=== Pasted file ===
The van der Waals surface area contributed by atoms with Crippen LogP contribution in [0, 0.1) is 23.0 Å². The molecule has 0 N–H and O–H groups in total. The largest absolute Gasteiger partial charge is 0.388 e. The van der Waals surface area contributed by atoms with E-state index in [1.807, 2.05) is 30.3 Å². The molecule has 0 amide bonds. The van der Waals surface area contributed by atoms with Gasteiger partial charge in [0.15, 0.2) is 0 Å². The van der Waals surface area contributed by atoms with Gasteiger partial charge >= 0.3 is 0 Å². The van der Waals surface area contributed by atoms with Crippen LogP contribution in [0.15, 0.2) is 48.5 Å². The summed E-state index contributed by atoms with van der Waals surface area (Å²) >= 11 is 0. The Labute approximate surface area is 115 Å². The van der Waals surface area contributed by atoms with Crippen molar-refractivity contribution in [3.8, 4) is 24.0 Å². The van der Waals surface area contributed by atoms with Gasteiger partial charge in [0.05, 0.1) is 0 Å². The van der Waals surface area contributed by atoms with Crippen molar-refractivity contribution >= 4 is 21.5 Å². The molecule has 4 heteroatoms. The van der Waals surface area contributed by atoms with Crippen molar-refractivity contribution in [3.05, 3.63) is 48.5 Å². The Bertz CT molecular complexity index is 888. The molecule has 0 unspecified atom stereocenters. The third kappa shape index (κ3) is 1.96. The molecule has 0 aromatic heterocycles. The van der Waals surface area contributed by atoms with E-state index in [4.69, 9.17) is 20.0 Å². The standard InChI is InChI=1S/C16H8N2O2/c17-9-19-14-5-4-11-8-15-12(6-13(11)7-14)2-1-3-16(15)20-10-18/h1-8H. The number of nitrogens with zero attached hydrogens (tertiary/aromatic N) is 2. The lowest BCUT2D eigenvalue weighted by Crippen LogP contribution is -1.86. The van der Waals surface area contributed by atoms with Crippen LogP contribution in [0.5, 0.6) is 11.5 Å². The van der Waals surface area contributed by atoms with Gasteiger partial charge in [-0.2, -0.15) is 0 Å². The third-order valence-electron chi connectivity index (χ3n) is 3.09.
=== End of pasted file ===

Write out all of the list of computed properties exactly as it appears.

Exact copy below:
The van der Waals surface area contributed by atoms with Crippen LogP contribution in [0, 0.1) is 23.0 Å². The molecule has 0 N–H and O–H groups in total. The largest absolute Gasteiger partial charge is 0.388 e. The van der Waals surface area contributed by atoms with E-state index in [1.807, 2.05) is 30.3 Å². The molecule has 0 amide bonds. The van der Waals surface area contributed by atoms with Gasteiger partial charge in [0.15, 0.2) is 0 Å². The van der Waals surface area contributed by atoms with Gasteiger partial charge >= 0.3 is 0 Å². The van der Waals surface area contributed by atoms with Crippen LogP contribution in [0.15, 0.2) is 48.5 Å². The summed E-state index contributed by atoms with van der Waals surface area (Å²) >= 11 is 0. The Labute approximate surface area is 115 Å². The van der Waals surface area contributed by atoms with Crippen molar-refractivity contribution in [3.8, 4) is 24.0 Å². The van der Waals surface area contributed by atoms with Gasteiger partial charge in [0.05, 0.1) is 0 Å². The van der Waals surface area contributed by atoms with Crippen molar-refractivity contribution >= 4 is 21.5 Å². The molecule has 4 heteroatoms. The van der Waals surface area contributed by atoms with Crippen molar-refractivity contribution in [3.05, 3.63) is 48.5 Å². The Bertz CT molecular complexity index is 888. The molecule has 0 unspecified atom stereocenters. The third kappa shape index (κ3) is 1.96. The molecule has 0 aromatic heterocycles. The van der Waals surface area contributed by atoms with E-state index in [4.69, 9.17) is 20.0 Å². The standard InChI is InChI=1S/C16H8N2O2/c17-9-19-14-5-4-11-8-15-12(6-13(11)7-14)2-1-3-16(15)20-10-18/h1-8H. The number of nitrogens with zero attached hydrogens (tertiary/aromatic N) is 2. The lowest BCUT2D eigenvalue weighted by Crippen LogP contribution is -1.86. The van der Waals surface area contributed by atoms with Crippen LogP contribution in [0.5, 0.6) is 11.5 Å². The van der Waals surface area contributed by atoms with Gasteiger partial charge in [-0.2, -0.15) is 0 Å². The third-order valence-electron chi connectivity index (χ3n) is 3.09.